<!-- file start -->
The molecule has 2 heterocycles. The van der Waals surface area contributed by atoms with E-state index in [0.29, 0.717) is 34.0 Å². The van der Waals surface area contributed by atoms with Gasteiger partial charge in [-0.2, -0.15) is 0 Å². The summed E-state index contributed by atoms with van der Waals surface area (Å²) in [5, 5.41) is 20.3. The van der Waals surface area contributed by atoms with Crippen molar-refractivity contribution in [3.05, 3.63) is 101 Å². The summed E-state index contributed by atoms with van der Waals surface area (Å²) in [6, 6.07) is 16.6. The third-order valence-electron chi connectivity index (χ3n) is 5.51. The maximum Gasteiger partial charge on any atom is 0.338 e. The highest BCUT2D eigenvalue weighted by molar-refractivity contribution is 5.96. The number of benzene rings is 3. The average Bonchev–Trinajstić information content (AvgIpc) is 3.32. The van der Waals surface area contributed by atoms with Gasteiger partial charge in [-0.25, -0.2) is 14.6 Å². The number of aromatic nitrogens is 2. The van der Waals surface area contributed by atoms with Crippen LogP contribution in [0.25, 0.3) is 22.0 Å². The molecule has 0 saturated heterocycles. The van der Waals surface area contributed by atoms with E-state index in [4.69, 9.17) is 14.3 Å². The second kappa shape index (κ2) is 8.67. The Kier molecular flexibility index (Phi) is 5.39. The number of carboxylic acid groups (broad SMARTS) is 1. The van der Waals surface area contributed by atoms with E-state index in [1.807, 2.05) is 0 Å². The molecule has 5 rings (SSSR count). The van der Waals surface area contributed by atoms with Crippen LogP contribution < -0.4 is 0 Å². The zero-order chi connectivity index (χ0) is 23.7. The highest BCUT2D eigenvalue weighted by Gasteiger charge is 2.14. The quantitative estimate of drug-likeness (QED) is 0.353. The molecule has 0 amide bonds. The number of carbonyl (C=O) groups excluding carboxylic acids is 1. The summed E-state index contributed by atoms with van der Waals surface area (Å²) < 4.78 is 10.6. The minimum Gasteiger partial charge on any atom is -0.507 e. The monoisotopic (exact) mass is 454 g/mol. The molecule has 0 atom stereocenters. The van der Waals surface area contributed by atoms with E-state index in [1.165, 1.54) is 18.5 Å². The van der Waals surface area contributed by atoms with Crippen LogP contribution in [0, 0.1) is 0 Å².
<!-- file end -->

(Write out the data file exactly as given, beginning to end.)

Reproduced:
The molecule has 2 heterocycles. The van der Waals surface area contributed by atoms with E-state index in [0.29, 0.717) is 34.0 Å². The van der Waals surface area contributed by atoms with Gasteiger partial charge in [-0.2, -0.15) is 0 Å². The summed E-state index contributed by atoms with van der Waals surface area (Å²) in [5, 5.41) is 20.3. The van der Waals surface area contributed by atoms with Crippen molar-refractivity contribution in [3.05, 3.63) is 101 Å². The summed E-state index contributed by atoms with van der Waals surface area (Å²) in [6, 6.07) is 16.6. The third-order valence-electron chi connectivity index (χ3n) is 5.51. The maximum Gasteiger partial charge on any atom is 0.338 e. The highest BCUT2D eigenvalue weighted by molar-refractivity contribution is 5.96. The number of benzene rings is 3. The average Bonchev–Trinajstić information content (AvgIpc) is 3.32. The van der Waals surface area contributed by atoms with Gasteiger partial charge in [-0.25, -0.2) is 14.6 Å². The number of aromatic nitrogens is 2. The van der Waals surface area contributed by atoms with Crippen LogP contribution in [0.25, 0.3) is 22.0 Å². The molecule has 0 saturated heterocycles. The van der Waals surface area contributed by atoms with E-state index in [4.69, 9.17) is 14.3 Å². The second kappa shape index (κ2) is 8.67. The Kier molecular flexibility index (Phi) is 5.39. The number of carboxylic acid groups (broad SMARTS) is 1. The van der Waals surface area contributed by atoms with E-state index in [1.807, 2.05) is 0 Å². The molecule has 5 rings (SSSR count). The van der Waals surface area contributed by atoms with Crippen LogP contribution < -0.4 is 0 Å². The zero-order chi connectivity index (χ0) is 23.7. The highest BCUT2D eigenvalue weighted by Gasteiger charge is 2.14. The quantitative estimate of drug-likeness (QED) is 0.353. The molecule has 0 amide bonds. The number of carbonyl (C=O) groups excluding carboxylic acids is 1. The summed E-state index contributed by atoms with van der Waals surface area (Å²) < 4.78 is 10.6. The minimum Gasteiger partial charge on any atom is -0.507 e. The monoisotopic (exact) mass is 454 g/mol. The molecule has 0 atom stereocenters. The van der Waals surface area contributed by atoms with E-state index in [1.165, 1.54) is 18.5 Å². The van der Waals surface area contributed by atoms with Crippen LogP contribution in [0, 0.1) is 0 Å².